here & now
Recent Duquesne grad Samantha Barker won a regional Emmy for producing a television news package about a local walk to raise money for cancer.
Samantha Barker, Mt. Lebanon High School class of 2009, took home a regional Emmy in the College/University Production category for writing and producing a news package about a local walk for blood cancer.
Barker was inspired to cover the event because her grandfather died of cancer and her mother is a hematologist. She earned a bachelor’s degree in broadcast journalism from Duquesne University this year.
Dr. Karen Russo Donovan, Mayfair Drive, is taking on a new position as associate dean of graduate programs and executive education at Duquesne University.
Donovan teaches marketing, consumer behavior and marketing strategy to graduate and undergraduate students. She says one of the perks of her position is she gets to work with Pittsburgh businesses. “I’m just enjoying it so much,” she says. “I’m loving the interaction with the business community.”
Donovan is originally from New Castle but moved to Pittsburgh when she began her undergraduate degree in nursing at Carlow University. She furthered her education at the University of Pittsburgh and shifted her focus from nursing to health care marketing, earning an MBA and a Ph.D in marketing with a minor in psychology.
She also researches health literacy and product labeling, which took her on a trip to China in 2008 and 2009. Donovan’s goal in her research is to make health product labeling clear to the consumer so there are no confusing or conflicting messages on what the product is supposed to do.
Donovan is eager to bring her experience to Duquesne. “I’m really excited about the opportunity to impact the graduate program and help the school continue on with positive momentum,” she says.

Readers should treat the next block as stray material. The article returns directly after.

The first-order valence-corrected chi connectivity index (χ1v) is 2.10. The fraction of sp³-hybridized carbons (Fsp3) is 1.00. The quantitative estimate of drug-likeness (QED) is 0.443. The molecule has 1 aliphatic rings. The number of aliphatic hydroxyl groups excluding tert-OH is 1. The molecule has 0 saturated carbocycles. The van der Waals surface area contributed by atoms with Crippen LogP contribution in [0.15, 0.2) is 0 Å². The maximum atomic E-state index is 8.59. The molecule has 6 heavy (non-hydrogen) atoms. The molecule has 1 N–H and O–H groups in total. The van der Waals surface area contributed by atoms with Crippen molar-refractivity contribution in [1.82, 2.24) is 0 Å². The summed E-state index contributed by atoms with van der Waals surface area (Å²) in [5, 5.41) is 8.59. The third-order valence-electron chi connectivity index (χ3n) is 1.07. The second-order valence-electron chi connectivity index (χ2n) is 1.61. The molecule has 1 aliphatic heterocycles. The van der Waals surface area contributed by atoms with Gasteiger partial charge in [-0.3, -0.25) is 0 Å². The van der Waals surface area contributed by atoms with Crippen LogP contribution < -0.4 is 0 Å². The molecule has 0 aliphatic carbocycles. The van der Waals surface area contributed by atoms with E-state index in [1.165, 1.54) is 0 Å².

When Lisa Wagner-Freeman learned she was nominated for the Pittsburgh Fashion Week Hall of Fame, she was a bit shocked.
“I was extremely surprised,” she says. “I didn’t even know I was nominated.”
Wagner-Freeman, Austin Avenue, has a long list of fashion industry experience including modeling, retail and fashion writing. At 17 she started working as a sales associate at Carl Herrmann, and began modeling for Gimbels, Joseph Horne, and Carl Herrmann Inc., around the same time. She’s held management positions with companies such as Cache, Lillie Rubin and Chanel Cosmetics, worked as an evening wear specialist at Saks Fifth Avenue and bridal specialist at Bridal Beginning and writes for AXS.com and examiner.com.
She’s also worked for Freeman Realty for 24 years and serves on the Board of Directors Realtors Association of Metropolitan Pittsburgh and is a trustee on the association’s nonprofit branch project, Foundation. When she does find moments for herself, Wagner-Freeman likes to spend time with her three grandchildren.
She offers advice to people who want to get in touch with their inner fashionistas. “Recognize your own style and don’t try to copy anyone else.”
Joel Thompson has been hired as a unit principal at Mt. Lebanon High School. Thompson, previously a social studies teacher at Fort Couch Middle School in the Upper St. Clair School District, has a bachelor’s degree in history and political science and a master’s in secondary social studies education and from the University of Pittsburgh. Prior to his position at Upper St. Clair he taught high school social studies at Greensburg Catholic High School.
Davin Interiors, 671 Washington Road, was named the Best Residential Designers: Pennsylvania by Build magazine. Owner Cathy Davin started the firm 15 years ago, and it just celebrated its third anniversary on Washington Road. For more: www.davininteriors.com.
Markham School playground has a new addition, thank to the school’s third grade Girl Scout Brownie Troop 52130. Over the summer, the troop took a wooden bench, painted and finished it, promoting it from ordinary bench to Buddy Bench.
Home Depot and Battaglia Construction donated materials for the bench.
The idea behind the bench is “Be a friend, make a friend.” If a child is unsure of what to play during recess or who to play with, they can sit on the brightly colored rainbow Buddy Bench. When a schoolmate notices someone on the bench, they can invite that child to play.
“The Buddy Bench is a wonderful addition to the playground at Markham,” says Christie Ketterman, Markham’s guidance counselor. “It allows our students to practice so many of the concepts we emphasize, such as empathy, inclusion, and friendship.”